When in 2018 HPS will deliver the results of the MESNET-study – a vital element of ESA´s ARTES 5.1 technology program – the combination of both developments can result in a subsequent qualification model and finally in a flight model that could be ready as early as 2019/2010.

HPS-CEO Dr. Ernst Pfeiffer is confident, that Europe´s next step towards non-dependence in one of the most critical space fields will soon be taken: “The procedure to combine the capacities and outstanding abilities of specialized space SME under the prime and leadership of HPS is meanwhile a proven approach. We are certain that by 2020 ESA will be in the position to replace yet another position on the list of badly needed capabilities by `best of space`- technology made in Europe.“ 


March 2016

The Countdown is on:  Exomars on its Way through Deep Space

To reach and land on Mars in 5,296 hours

Guarded by its Multilayer Insulation made by HPS Portugal the European landing demonstrator Schiaparelli will reach and enter the hostile Martian atmosphere at a speed of 21,000 km/h by October 19th this year, after 269 days or 5,296 hours of flight through the galaxy after a perfect launch on March 14th.

SCC + US tilting
Launch remote D4s S2

March 2016
Taking the Next Step in ESA´s Clean Space Initiative:

ESA-Prime HPS with SME-Consortium Ready to Build New Generation De-Orbiting Subsystem

Hardly any messages have dominated the space community´s discussions in the past two years as perseverently as these two:
– the debris from past satellite missions forms a growing threat to future endeavors in space
– the number of satellites expected to form future constellations especially on LEO is exploding since new players are discovering space as their domain – which again multiplies the problem of future debris.

So, on the one hand enormous growth of the satellite business is to be foreseen, on the other hand this business needs better rules in order to be sustainable. „Clean Space“ is ESA´s answer in general and the quest for a new, fully ecological de-orbiting sailsystem in particular.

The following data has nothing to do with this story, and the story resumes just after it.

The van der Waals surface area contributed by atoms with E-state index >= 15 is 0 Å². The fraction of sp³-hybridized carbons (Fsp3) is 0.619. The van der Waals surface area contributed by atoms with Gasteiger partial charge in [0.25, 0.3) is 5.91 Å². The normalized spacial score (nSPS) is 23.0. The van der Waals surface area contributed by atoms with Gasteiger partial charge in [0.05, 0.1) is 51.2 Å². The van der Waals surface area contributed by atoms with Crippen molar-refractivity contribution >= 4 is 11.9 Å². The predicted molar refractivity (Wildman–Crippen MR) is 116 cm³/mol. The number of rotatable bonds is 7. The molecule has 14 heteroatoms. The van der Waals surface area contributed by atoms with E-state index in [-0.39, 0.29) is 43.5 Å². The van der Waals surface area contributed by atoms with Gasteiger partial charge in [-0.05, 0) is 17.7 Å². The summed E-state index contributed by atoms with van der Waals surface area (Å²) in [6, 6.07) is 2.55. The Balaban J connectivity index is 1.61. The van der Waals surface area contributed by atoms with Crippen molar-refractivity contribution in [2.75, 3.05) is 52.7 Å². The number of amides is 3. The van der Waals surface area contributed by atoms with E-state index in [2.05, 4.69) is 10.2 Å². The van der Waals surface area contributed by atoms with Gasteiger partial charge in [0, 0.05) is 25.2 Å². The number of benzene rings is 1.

While currently satellite manufacturers are already facing problems to comply with the 25-years-deorbiting „guideline“ without minimising the effectiveness and increasing the cost of their missions, ESA now aims to make this period as a strict requirement leaving neither ecological nor economical footprints.

Capitalizing on previous research and development in this area like the precursor project ADEO, led by the subsystem prime HPS with its consortium of DLR-institutes in Bremen and Braunschweig and the SMEs Etamax and HTS, ESA now announced its expectations for a full fledged demonstrator ready to fly by 2018 with a deorbiting time of lower than 5 years. The new project will be ignited this year and ESA´s subsystem prime HPS is expected to take this next step towards the final breakthrough in deorbiting technology, too, because:
– the current HPS precursor project ADEO, featuring a 5m x 5m deployable boom and sail subsystem weighing just 20kg, has been successfully tested on breadboard level in February 2016 and will reach design maturity for an Engineering Model manufacturing and assembly through a CDR in these days in March.
– ADEO will then already fulfill the requirements of providing sail and boom materials able to withstand the very severe Atomic Oxygen (AtOx) and Ultra Violet (UV) environment, offering scalability down to 100-kilo-satellites down from the current reference case of spacecrafts at 1-1.5 tons of weight, and of providing reliable deployment technology tested under ambient conditions and in a vaccum chamber in mid 2016.

HPS as ESA subsystem prime is aiming at the follow-on project also with its proven partners.

In parallel and as leading specialist on deployable structures and antennas, HPS Germany acts as prime contractor for Large Deployable Antennas (LDA) in cooperation with the German SME LSS, while the HPS subsidiary in Portugal is working on a deployable highprecision mast system (10-20m) for instruments weighing 100-250 kg on science missions.

satellite in space
Artist Impression © HPS
ADEO Boom_BB_Auszug_150dpi_MW
Photo © HPS/DLR